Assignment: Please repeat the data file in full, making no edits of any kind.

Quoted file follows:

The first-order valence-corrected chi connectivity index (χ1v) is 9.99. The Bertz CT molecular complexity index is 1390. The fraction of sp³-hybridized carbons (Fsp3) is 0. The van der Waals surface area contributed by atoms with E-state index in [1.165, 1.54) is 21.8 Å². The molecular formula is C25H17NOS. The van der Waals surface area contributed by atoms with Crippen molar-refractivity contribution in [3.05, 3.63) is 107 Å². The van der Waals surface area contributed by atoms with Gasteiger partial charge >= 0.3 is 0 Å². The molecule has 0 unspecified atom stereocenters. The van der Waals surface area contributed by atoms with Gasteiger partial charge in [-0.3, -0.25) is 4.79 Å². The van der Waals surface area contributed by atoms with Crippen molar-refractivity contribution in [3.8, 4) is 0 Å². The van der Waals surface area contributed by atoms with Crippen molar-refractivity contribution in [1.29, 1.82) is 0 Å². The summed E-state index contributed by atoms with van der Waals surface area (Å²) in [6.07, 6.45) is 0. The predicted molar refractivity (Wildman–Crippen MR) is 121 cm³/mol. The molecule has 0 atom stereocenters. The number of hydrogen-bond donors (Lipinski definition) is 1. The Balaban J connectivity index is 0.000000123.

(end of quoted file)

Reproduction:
The first-order valence-corrected chi connectivity index (χ1v) is 9.99. The Bertz CT molecular complexity index is 1390. The fraction of sp³-hybridized carbons (Fsp3) is 0. The van der Waals surface area contributed by atoms with E-state index in [1.165, 1.54) is 21.8 Å². The molecular formula is C25H17NOS. The van der Waals surface area contributed by atoms with Crippen molar-refractivity contribution in [3.05, 3.63) is 107 Å². The van der Waals surface area contributed by atoms with Gasteiger partial charge >= 0.3 is 0 Å². The molecule has 0 unspecified atom stereocenters. The van der Waals surface area contributed by atoms with Gasteiger partial charge in [-0.3, -0.25) is 4.79 Å². The van der Waals surface area contributed by atoms with Crippen molar-refractivity contribution in [3.8, 4) is 0 Å². The van der Waals surface area contributed by atoms with Crippen molar-refractivity contribution in [1.29, 1.82) is 0 Å². The summed E-state index contributed by atoms with van der Waals surface area (Å²) in [6.07, 6.45) is 0. The predicted molar refractivity (Wildman–Crippen MR) is 121 cm³/mol. The molecule has 0 atom stereocenters. The number of hydrogen-bond donors (Lipinski definition) is 1. The Balaban J connectivity index is 0.000000123.